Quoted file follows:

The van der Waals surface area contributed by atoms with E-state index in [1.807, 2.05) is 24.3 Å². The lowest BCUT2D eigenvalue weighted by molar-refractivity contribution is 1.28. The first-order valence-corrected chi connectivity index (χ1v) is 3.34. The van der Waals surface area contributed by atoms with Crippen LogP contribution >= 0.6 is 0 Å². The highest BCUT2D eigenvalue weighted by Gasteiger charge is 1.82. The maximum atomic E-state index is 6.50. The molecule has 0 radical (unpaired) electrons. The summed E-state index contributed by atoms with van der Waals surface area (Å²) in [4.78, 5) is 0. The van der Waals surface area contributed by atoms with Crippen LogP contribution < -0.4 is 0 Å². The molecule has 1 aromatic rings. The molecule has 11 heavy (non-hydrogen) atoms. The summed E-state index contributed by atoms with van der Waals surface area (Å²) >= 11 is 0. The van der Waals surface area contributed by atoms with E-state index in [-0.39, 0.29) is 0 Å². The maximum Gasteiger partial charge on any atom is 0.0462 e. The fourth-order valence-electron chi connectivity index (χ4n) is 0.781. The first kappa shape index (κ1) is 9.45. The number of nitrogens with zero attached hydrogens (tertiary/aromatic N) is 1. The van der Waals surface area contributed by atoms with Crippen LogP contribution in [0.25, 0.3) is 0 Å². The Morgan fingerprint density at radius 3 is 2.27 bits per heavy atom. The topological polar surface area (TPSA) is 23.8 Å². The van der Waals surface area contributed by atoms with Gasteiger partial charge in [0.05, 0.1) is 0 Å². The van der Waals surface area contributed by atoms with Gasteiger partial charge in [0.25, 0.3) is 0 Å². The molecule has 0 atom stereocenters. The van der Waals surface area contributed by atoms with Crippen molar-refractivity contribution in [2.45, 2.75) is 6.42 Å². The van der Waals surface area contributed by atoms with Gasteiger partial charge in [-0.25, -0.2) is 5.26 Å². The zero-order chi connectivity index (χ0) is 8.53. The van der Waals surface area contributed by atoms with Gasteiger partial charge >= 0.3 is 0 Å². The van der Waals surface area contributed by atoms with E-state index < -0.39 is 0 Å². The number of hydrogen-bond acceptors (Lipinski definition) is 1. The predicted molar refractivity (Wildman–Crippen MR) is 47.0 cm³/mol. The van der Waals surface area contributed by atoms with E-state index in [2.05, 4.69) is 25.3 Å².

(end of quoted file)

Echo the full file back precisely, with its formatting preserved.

The van der Waals surface area contributed by atoms with E-state index in [1.807, 2.05) is 24.3 Å². The lowest BCUT2D eigenvalue weighted by molar-refractivity contribution is 1.28. The first-order valence-corrected chi connectivity index (χ1v) is 3.34. The van der Waals surface area contributed by atoms with Crippen LogP contribution >= 0.6 is 0 Å². The highest BCUT2D eigenvalue weighted by Gasteiger charge is 1.82. The maximum atomic E-state index is 6.50. The molecule has 0 radical (unpaired) electrons. The summed E-state index contributed by atoms with van der Waals surface area (Å²) in [4.78, 5) is 0. The van der Waals surface area contributed by atoms with Crippen LogP contribution < -0.4 is 0 Å². The molecule has 1 aromatic rings. The molecule has 11 heavy (non-hydrogen) atoms. The summed E-state index contributed by atoms with van der Waals surface area (Å²) >= 11 is 0. The van der Waals surface area contributed by atoms with E-state index in [-0.39, 0.29) is 0 Å². The maximum Gasteiger partial charge on any atom is 0.0462 e. The fourth-order valence-electron chi connectivity index (χ4n) is 0.781. The first kappa shape index (κ1) is 9.45. The number of nitrogens with zero attached hydrogens (tertiary/aromatic N) is 1. The van der Waals surface area contributed by atoms with Crippen LogP contribution in [0.25, 0.3) is 0 Å². The Morgan fingerprint density at radius 3 is 2.27 bits per heavy atom. The topological polar surface area (TPSA) is 23.8 Å². The van der Waals surface area contributed by atoms with Gasteiger partial charge in [0.05, 0.1) is 0 Å². The van der Waals surface area contributed by atoms with Gasteiger partial charge in [0.25, 0.3) is 0 Å². The molecule has 0 atom stereocenters. The van der Waals surface area contributed by atoms with Crippen molar-refractivity contribution in [2.45, 2.75) is 6.42 Å². The van der Waals surface area contributed by atoms with Gasteiger partial charge in [-0.25, -0.2) is 5.26 Å². The zero-order chi connectivity index (χ0) is 8.53. The van der Waals surface area contributed by atoms with Gasteiger partial charge >= 0.3 is 0 Å². The van der Waals surface area contributed by atoms with E-state index < -0.39 is 0 Å². The number of hydrogen-bond acceptors (Lipinski definition) is 1. The predicted molar refractivity (Wildman–Crippen MR) is 47.0 cm³/mol. The van der Waals surface area contributed by atoms with E-state index in [2.05, 4.69) is 25.3 Å².